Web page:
You’ve got a business to run. Even though you need funding, trying to secure the capital you need isn’t the only task on your plate. And it doesn’t help that the process can be downright confusing. The lending and financing industry is filled with lingo that can leave you scratching your head and wondering if you’ve entered a foreign country.
But have no fear. We’ve taken the liberty of demystifying some of that jargon to make lending and financing more accessible (and less confusing) for business owners everywhere. Here are some financing and lending terms you should know to secure the best loan for your business’ goals.
Amortization allows borrowers to pay off their debt with fixed repayment schedules. Amortized loans usually spread out payments over a specific timeframe, with the largest portion of each payment going toward interest. By the time the loan reaches maturity, one final payment comprised largely of the principle and a small amount of interest will be required—and with that, the transaction is complete.
Annual Percentage Rate (APR)
Every loan comes at a cost. And the APR is that cost. It’s basically the interest you will pay monthly or yearly on a loan, and includes a number of costs such as closing fees and documentation fees, to name a few. Not all APRs are created equal, so shop around for a low rate and a lender you can trust. If you’ve found both, you’ve got the golden ticket.
Collateral are the assets a lender can take control of if you can’t pay back your loan. Agreeing on collateral minimizes the risk for a lender who is trusting that you’ll be able to fulfill your end of the loan deal. Collateral can be anything from business equipment and tools, property or your company’s inventory or payments not yet received.
Also known as a Profit and Loss statement, the income statement provides lenders with all the details they need to know to grant you a loan. Revenue. Expenses. Net income. All the financial information they need to know to make sure you’ll be good for the money, and won’t pose a major risk to them.
Every loan must be paid back, and typically that payback date is agreed upon before the final loan agreement is reached. When the day comes for the final loan payment (and any associated interest), it’s referred to as maturity. If your loan has been fully amortized, then the end date means the end of your payments too. But if its only partially amortized, or not at all, then there will be a balance left beyond the end date of your loan that you will need to pay back.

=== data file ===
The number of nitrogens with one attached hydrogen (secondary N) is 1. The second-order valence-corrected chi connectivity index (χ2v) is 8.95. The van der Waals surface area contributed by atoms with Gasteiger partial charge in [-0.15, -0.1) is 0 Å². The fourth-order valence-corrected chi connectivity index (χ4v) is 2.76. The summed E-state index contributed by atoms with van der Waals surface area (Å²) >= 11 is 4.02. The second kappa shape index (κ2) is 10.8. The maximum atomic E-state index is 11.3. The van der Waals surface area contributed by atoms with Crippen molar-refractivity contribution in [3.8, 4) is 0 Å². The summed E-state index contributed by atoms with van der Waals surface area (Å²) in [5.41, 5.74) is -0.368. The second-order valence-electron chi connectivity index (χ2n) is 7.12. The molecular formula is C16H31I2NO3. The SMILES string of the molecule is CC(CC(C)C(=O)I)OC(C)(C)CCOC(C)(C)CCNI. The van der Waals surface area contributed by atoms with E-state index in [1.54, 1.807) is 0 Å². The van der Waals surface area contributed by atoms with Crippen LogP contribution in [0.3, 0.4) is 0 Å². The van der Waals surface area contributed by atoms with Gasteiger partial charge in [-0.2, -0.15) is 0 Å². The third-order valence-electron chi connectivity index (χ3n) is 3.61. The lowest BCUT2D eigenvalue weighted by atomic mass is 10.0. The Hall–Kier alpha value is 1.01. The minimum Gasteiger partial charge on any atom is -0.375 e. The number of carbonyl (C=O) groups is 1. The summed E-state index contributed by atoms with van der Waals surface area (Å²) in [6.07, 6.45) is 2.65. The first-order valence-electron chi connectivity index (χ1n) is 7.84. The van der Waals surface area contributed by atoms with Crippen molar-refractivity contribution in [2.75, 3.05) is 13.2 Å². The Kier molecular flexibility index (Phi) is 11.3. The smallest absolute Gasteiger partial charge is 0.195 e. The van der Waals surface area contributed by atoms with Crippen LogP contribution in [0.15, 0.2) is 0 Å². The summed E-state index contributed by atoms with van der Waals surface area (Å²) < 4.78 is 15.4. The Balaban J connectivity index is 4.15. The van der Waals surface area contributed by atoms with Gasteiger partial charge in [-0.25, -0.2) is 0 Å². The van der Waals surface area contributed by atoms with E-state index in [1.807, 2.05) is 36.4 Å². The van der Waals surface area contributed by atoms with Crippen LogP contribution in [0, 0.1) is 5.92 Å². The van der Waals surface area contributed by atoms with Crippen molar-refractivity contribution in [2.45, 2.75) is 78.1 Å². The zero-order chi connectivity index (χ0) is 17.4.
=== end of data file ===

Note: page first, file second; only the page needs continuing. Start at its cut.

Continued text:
The LTV is a ratio of the loan amount to the value of the property, equipment or other asset that a loan will be used for. The LTV ratio helps lenders assess the risk of underwriting a particular loan. The lower the LTV, the less potential risk to the lender of a borrower defaulting on the loan.
A personal guarantee is similar to collateral, except that you’re guaranteeing that you’ll pay the loan at the cost of your personal property. That means if something happens and you can’t pay the loan back, the lender has the right to take control of your personal assets. If you ever consider making a personal guarantee on a loan, make sure to have a lending expert go over the details with you. The fine print can be confusing, and if you aren’t sure what you’re agreeing too, it can really hurt.
SBA loans are offered through the Small Business Administration, and are earmarked specifically for small business owners. The competitive loans are backed by the SBA so if an owner defaults on a loan the lender won’t be left in the cold. SBA loans take the needs of the small business owner into account, and thus are typically more affordable with longer terms and lower interest rates than other loans. There are two types of loans, SBA 7(a) and SBA 504. A lender can help you determine which type is right for you, based on your funding needs.
Learn the terms well, because knowing them can help keep the loan process smooth and headache-free.
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